The place was not, in fact, quiet— there were a few dozen hikers there, chatting and doing camp chores. We walked down a hallway of sorts, with a washbasin on one side and a clothesline covered in hand-washed socks and underwear on the other. We turned to the right and found ourselves in the backyard, covered with a porch and a couple of awnings that flapped in the wind. The ground was covered in faded carpet and some bowling balls covered in mosaic tile adorned the bare retaining-wall gardens, next to a sign discussing ZIGGY’S RULES.

A lot of other hikers didn’t like this place because they couldn’t smoke weed and party it up, but we were ecstatic to find shelter from the wind and sun.

 There were some couches and chairs under the porch, where several hikers sat taking foot baths. A girl with a rose tattoo on her thigh showed us around, pointing out a cooler with food for sale, the hiker box, the free tea and coffee, the donations jar, the electronic charging station, the camping area, the foot bath supplies, the laundry station, and the solar-heated shower. 

A woman in her forties named Sage Girl asked us if we had a package there. Sheepishly, we said that we had sent it to Cabazon. “Why did you do that?” she asked, hands on her hips. “You could’ve just sent it here and you wouldn’t have to go get it!”

Zach asked if there was any good place to hitchhike.

Sage Girl shook her head. “No, no way. Not a very good chance.” She looked at Zach hard for a minute. “All right, I’ll take you into town. I’ll see if anyone else is going.” With that, she turned and went off to recruit other people who needed to go to the post office.

Zach left with Sage Girl and four other hikers, and I stayed behind to do camp laundry and catch up on my journal. I saw Smokey there, although Anchor, Sad Fish and Banjo had hiked on. I washed our socks and hung them to dry. Zach returned with our resupply package and a Burger King hamburger for me— courtesy of another hiker named Hatchet. We also cooked one of our potato meals there, and it was the first time we made mashed potatoes that had the correct consistency, which was a huge morale boost.

Eventually, we decided we wanted to go on. I wanted badly to stay for supper and free ice cream— but it was hard to sit still, so I insisted that we hit the trail. Canada loomed in the back of my thoughts, and it was difficult to comprehend how fast or slow we should be going. 

I was in a foul mood when we left. I felt like we were getting cheated out of free ice cream, and yet felt like we couldn’t spend the night. We had already lost too much time; we were already getting behind schedule!

The next eight miles were only better than the previous four because they were more beautiful and had solid ground on trail. The wind returned with a vengeance, and we hiked back up into the mountains, winding our way past windmills and into a windy, brush-strewn land that was a faint green as springtime started to come to life. 

We walked on narrow trails along the side of a mountain, and the wind seemed to gust at us from every direction. For a while it would sweep down the mountainside, trying to force us off the edge of a cliff. The next minute it would lash at us from the open side, making us lean into it, only to die suddenly and make us quickly correct our balance to avoid falling sideways off the cliff. More than once, the wind literally knocked me to the ground. I was glad to have my trekking pole for stability, although the wind tried to snatch it from my hand whenever I lifted it from the earth.

At last we descended into a valley which, although no less windy, was flat and less treacherous. We took a half-mile detour to get to a fish hatchery, which ended up being a manicured county park next to a massive sandstone cliff. We crossed a dry river bed covered in plants that made us feel like we had stumbled into an aquarium, and we looked for a place to camp in a huge lawn that PCT hikers were allowed to occupy, away from the informational plaques, the main fish hatchery, the pavilions, and the ranger house.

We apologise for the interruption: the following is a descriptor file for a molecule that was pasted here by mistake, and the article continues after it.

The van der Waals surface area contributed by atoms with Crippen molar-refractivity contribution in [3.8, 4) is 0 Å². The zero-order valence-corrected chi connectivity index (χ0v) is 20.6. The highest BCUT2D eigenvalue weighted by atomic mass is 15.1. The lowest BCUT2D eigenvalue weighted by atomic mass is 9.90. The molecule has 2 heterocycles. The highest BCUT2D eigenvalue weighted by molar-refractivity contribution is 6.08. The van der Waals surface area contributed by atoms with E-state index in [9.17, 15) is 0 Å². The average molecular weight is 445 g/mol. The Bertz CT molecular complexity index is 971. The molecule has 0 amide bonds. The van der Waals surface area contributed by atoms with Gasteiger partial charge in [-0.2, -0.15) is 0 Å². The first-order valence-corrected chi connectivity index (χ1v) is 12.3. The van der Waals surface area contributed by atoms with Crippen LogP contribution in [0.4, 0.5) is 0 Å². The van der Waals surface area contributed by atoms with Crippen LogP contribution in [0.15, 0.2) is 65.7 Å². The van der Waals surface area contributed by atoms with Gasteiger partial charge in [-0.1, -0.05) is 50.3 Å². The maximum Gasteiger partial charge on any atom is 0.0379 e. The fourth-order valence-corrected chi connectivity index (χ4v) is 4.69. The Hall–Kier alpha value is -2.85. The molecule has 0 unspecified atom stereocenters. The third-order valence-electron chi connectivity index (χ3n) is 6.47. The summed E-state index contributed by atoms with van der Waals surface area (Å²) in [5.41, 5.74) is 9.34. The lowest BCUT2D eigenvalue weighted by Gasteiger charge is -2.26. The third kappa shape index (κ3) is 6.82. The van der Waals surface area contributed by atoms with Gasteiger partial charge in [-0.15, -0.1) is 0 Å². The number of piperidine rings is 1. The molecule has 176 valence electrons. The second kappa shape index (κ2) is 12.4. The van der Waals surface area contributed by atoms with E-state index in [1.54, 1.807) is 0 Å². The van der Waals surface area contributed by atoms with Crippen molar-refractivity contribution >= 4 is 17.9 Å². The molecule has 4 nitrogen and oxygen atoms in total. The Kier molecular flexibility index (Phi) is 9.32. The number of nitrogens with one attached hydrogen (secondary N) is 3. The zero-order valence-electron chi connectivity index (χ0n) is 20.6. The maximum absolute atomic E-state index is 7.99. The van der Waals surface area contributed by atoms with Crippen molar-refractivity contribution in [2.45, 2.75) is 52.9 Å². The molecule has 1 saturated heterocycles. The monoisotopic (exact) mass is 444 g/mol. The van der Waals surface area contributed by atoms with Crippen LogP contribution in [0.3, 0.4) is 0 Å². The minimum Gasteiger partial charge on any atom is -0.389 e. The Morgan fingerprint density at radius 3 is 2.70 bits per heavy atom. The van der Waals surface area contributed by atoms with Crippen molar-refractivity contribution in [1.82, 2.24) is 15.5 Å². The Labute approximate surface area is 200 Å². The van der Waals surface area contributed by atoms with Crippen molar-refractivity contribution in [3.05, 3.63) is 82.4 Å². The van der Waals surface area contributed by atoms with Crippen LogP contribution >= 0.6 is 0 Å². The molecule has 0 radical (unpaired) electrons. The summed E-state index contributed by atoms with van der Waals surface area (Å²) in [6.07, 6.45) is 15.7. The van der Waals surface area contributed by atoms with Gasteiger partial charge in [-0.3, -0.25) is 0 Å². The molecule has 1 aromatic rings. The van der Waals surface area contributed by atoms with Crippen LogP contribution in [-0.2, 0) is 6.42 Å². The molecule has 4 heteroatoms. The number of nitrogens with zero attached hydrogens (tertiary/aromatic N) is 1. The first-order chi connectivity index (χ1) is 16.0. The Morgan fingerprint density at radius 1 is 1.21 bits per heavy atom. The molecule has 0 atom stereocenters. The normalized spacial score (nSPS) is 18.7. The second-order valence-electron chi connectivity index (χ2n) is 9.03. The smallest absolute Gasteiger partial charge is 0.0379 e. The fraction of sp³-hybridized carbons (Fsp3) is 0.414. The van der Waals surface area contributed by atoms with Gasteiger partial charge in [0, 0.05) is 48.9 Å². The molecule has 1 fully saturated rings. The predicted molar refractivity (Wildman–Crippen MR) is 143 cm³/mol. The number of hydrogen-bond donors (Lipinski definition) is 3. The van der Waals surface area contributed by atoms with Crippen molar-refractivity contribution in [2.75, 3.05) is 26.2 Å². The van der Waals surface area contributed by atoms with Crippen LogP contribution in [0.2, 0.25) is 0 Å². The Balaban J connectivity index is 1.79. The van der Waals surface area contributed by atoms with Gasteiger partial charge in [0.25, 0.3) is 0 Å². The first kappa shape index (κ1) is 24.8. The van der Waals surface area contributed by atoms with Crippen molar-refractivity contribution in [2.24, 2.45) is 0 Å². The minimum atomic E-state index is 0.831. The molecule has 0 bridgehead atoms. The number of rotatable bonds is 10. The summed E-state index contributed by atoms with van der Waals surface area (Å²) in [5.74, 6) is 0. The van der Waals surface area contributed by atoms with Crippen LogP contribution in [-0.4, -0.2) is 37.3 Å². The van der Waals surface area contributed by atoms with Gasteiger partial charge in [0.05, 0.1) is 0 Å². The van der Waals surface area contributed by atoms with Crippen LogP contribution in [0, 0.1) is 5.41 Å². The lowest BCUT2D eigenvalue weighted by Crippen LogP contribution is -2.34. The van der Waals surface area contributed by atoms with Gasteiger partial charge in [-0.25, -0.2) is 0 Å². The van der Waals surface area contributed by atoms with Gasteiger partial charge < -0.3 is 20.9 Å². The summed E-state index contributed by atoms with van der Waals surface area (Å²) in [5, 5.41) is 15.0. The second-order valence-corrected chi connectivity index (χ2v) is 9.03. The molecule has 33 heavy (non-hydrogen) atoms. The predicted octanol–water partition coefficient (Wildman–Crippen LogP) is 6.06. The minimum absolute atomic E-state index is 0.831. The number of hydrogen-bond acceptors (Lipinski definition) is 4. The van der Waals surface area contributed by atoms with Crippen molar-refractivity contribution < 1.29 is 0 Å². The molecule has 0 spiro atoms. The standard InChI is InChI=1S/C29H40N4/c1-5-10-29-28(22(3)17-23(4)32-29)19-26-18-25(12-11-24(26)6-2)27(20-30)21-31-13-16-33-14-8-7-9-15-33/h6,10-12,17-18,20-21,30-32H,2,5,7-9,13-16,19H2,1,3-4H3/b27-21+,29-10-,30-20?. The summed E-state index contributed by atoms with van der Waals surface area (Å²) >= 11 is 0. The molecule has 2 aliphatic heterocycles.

We couldn’t find anywhere out of the wind. I was sick of the wind. I was sick of feeling anxious about our miles. I was sick of everything. I began slamming things around. I hurled my trekking poles on the ground. I burst into tears. Zach stared at me stonily and set up camp.

I laid down next to him, trembling with emotion. I felt like my body was out of whack, as if someone was injecting me with chemicals to heighten every whim of my emotions. I seriously wondered if I was going insane. Maybe it was all the sugar. Maybe my mind just couldn’t take it. I just knew that if I didn’t shape up soon, Zach would have every right to push me off a cliff. Even I could tell that I was getting unbearable.



  1. Enjoying following along your journey retro-actively. Great pics ! Curious to know... how many other hikers on the trail did you encounter daily this point? Was it crowded? Thx much.

    1. Glad you're enjoying it, redhank! At that point the trail was still really crowded… there were a couple dozen hikers at Ziggy and the Bear, and seven to ten hikers camping at the preserve. About this time, we'd see at least a dozen hikers every day, usually more.
      In fact, for 2015 Ziggy and the Bear are charging a small fee for package pickup, and scaling back the services they're offering. I don't blame them— they had over a thousand people pass through last year, and it's going to be even more this year!

  2. Wow...sounds like a great place for package pickup...I can understand how the unrelenting wind and tortuous "sand" miles can get to you. All I can say is kudos for hanging in there and pushing forward. All the other hikers that appear to you to be so "together" may not be so together after all. I remember in WILD that Cheryl Strayed made it when so many other "experienced" thru-hikers didn't. Hang in there...(I know it's retro but it still feels to me like you are going through it right now.) I'm determined not to go any further than one day at a time with you on this journey. Seems like you two have been doing this a long time now even though it's only been almost 2 weeks. Scared me, too, when you describe the wind on those narrow paths on the cliffs...